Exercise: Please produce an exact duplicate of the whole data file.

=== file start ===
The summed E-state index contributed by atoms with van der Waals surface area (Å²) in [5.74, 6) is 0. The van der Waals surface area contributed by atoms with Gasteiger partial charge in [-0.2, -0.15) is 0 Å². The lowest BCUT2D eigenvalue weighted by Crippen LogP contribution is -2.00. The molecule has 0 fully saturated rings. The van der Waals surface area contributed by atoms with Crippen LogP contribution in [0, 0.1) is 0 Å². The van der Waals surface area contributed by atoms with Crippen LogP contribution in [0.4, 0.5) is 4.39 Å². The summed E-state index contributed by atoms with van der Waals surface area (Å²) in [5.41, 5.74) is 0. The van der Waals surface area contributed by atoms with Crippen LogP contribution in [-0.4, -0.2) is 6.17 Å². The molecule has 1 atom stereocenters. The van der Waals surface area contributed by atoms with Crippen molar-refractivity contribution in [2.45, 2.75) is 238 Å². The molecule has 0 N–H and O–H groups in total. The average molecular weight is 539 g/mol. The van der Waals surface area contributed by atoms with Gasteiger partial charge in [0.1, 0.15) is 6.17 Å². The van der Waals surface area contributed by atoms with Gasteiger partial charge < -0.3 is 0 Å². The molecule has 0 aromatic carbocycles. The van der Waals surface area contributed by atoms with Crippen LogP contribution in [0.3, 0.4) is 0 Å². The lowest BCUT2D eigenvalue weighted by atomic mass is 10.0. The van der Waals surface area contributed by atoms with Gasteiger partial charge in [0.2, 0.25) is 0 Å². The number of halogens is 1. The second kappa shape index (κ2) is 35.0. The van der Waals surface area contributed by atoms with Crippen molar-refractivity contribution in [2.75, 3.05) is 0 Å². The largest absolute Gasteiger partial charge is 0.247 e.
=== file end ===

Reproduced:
The summed E-state index contributed by atoms with van der Waals surface area (Å²) in [5.74, 6) is 0. The van der Waals surface area contributed by atoms with Gasteiger partial charge in [-0.2, -0.15) is 0 Å². The lowest BCUT2D eigenvalue weighted by Crippen LogP contribution is -2.00. The molecule has 0 fully saturated rings. The van der Waals surface area contributed by atoms with Crippen LogP contribution in [0, 0.1) is 0 Å². The van der Waals surface area contributed by atoms with Crippen LogP contribution in [0.4, 0.5) is 4.39 Å². The summed E-state index contributed by atoms with van der Waals surface area (Å²) in [5.41, 5.74) is 0. The van der Waals surface area contributed by atoms with Crippen LogP contribution in [-0.4, -0.2) is 6.17 Å². The molecule has 1 atom stereocenters. The van der Waals surface area contributed by atoms with Crippen molar-refractivity contribution in [2.45, 2.75) is 238 Å². The molecule has 0 N–H and O–H groups in total. The average molecular weight is 539 g/mol. The van der Waals surface area contributed by atoms with Gasteiger partial charge in [0.1, 0.15) is 6.17 Å². The van der Waals surface area contributed by atoms with Gasteiger partial charge < -0.3 is 0 Å². The molecule has 0 aromatic carbocycles. The van der Waals surface area contributed by atoms with Crippen LogP contribution in [0.3, 0.4) is 0 Å². The lowest BCUT2D eigenvalue weighted by atomic mass is 10.0. The van der Waals surface area contributed by atoms with Gasteiger partial charge in [0.2, 0.25) is 0 Å². The number of halogens is 1. The second kappa shape index (κ2) is 35.0. The van der Waals surface area contributed by atoms with Crippen molar-refractivity contribution in [2.75, 3.05) is 0 Å². The largest absolute Gasteiger partial charge is 0.247 e.